As town and cities go, Bath – despite having been home until recently to several Ministry of Defence establishments – is known for its waters, its social history and its architecture rather than its bellicosity. There is no military museum in Bath and, when it came to the erection of a memorial to the fallen of the First World War, it was not unveiled until 5th November 1927 after much controversy and debate. It comes as something of a surprise, therefore, to discover that, almost exactly 160 years ago, Bath’s city fathers went to considerable trouble to obtain from the War Office a pair of bronze cannons captured from the Russians after the fall of Sevastopol on 9th September 1855.
The Crimean War of 1853-1856 was the first major conflict on the European continent to involve British troops since the Napoleonic Wars and it exposed brutally the sclerotic state of the post-Waterloo British Army. It also gave birth to the historical icons of the Charge of the Light Brigade, Florence Nightingale and Mary Seacole. Without taking away any of the credit rightly garnered by those involved in the creation of these legends, the first was a gross act of command ineptitude, leavened only by the incredible bravery of the British light cavalry soldier; the second arose through the sheer bloody-mindedness of a largely untrained nursing manager, based in a hospital not in the Crimea but across the Black Sea on the Turkish coast at Scutari; and the last was a myth that a boarding (and, probably, bawdy) house keeper of Scottish-Jamaican ancestry, who opened the British Hotel at Balaclava and did indeed venture selflessly onto the battlefield to tend the wounded, was in fact an angelic black nurse.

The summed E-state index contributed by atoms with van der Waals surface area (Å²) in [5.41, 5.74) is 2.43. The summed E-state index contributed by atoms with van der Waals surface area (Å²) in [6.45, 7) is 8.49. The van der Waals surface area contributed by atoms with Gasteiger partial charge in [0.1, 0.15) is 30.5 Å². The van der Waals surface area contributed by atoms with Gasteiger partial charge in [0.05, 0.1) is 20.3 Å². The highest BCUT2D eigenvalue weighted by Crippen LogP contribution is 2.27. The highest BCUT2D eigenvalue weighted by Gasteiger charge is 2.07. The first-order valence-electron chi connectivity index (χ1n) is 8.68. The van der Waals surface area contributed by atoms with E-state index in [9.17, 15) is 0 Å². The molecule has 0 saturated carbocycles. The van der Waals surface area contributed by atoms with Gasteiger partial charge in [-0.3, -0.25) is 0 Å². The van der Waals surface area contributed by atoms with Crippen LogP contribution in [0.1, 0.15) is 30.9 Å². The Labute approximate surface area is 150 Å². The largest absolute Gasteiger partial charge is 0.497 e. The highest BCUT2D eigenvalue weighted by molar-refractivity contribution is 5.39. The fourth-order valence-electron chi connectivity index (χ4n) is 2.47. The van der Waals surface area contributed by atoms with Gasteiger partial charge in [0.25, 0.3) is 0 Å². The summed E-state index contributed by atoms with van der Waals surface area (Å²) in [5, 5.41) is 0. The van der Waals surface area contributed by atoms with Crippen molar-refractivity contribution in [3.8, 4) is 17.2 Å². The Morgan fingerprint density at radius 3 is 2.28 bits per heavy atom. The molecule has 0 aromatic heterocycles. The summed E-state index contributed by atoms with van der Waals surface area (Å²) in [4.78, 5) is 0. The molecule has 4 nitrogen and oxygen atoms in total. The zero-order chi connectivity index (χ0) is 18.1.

Almost as misunderstood as the legends of the ‘Gallant Six Hundred’, ‘The Lady with the Lamp’ and ‘the Greatest Black Briton’ were the origins of the war, which were deliberately but thinly veneered with noble aims. The apparent causus belli was a dispute between the Russians and the French over the right to protect the Orthodox and Catholic Christians, and the Christian Holy Sites, within the Ottoman Empire. The real reasons were the ambitions of France’s Emperor Napoleon III to avenge his uncle and restore the grandeur of France; Russia’s determination to seize Constantinople and so open up the Mediterranean to its Black Sea Fleet; and the United Kingdom’s perennial obsession with Russian threats to the route to India and India itself. To further complicate matters, the French and British were determined that Russia should not gain territory in the Balkans and Near East at the expense of the moribund and decaying Ottoman Empire, otherwise known as the ‘Sick Man of Europe’.